Old 10-20-2014, 08:57 PM
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Some proximity effect (or maybe it's whoosh from the soundhole - cause you can mike pretty close to the neck without the problem) you can't equalize away very satisfactorily because it gets up into frequencies that you don't want to cut, and even if you do try and cut it back some notes refuse to be demuddified.
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  #50  
Old 10-21-2014, 06:58 AM
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Originally Posted by anton View Post
Yea, i am not hearing each mic hard left and right, at least when I tap on them with my headphones on. It sounds more straight up the middle, is that normal?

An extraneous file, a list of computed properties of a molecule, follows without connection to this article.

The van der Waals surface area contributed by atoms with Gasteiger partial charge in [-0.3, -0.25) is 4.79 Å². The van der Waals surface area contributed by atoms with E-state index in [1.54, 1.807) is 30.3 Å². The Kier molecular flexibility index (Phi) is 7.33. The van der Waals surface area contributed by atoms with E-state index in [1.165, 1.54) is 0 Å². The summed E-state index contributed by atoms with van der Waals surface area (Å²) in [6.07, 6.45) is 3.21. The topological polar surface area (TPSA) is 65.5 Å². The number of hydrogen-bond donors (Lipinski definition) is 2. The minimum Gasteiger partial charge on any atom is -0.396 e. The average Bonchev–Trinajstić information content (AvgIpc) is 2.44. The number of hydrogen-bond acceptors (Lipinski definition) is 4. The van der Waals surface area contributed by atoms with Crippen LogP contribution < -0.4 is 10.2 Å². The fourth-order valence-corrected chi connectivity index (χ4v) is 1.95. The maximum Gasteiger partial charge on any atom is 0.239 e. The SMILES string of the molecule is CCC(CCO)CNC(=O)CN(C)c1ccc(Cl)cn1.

Anton
If your using a coincident or near-coincident pair, both mics will be picking up the tapping at very nearly identical levels, thats how something ends up in the centre of the image. Click your fingers and move them left to right a good distance away from the mics, you should then hear what you're expecting.

On another note, tapping mics isn't good
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  #51  
Old 10-21-2014, 11:30 AM
Fran Guidry Fran Guidry is offline
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Quote:
Originally Posted by Doug Young View Post
You can go amazingly low with 24 bits and have no issue. But if you put the mics further away, the guitar level will be reduced relative to room noise and room acoustics. Usually for home recording, we have to mic closer than you would in a professional studio. I usually mic 6-8 inches away. There's some proximity effect, but as long as it sounds good, it doesn't matter.
I dropped my comment in there because the discussion centered on an overly dark sound.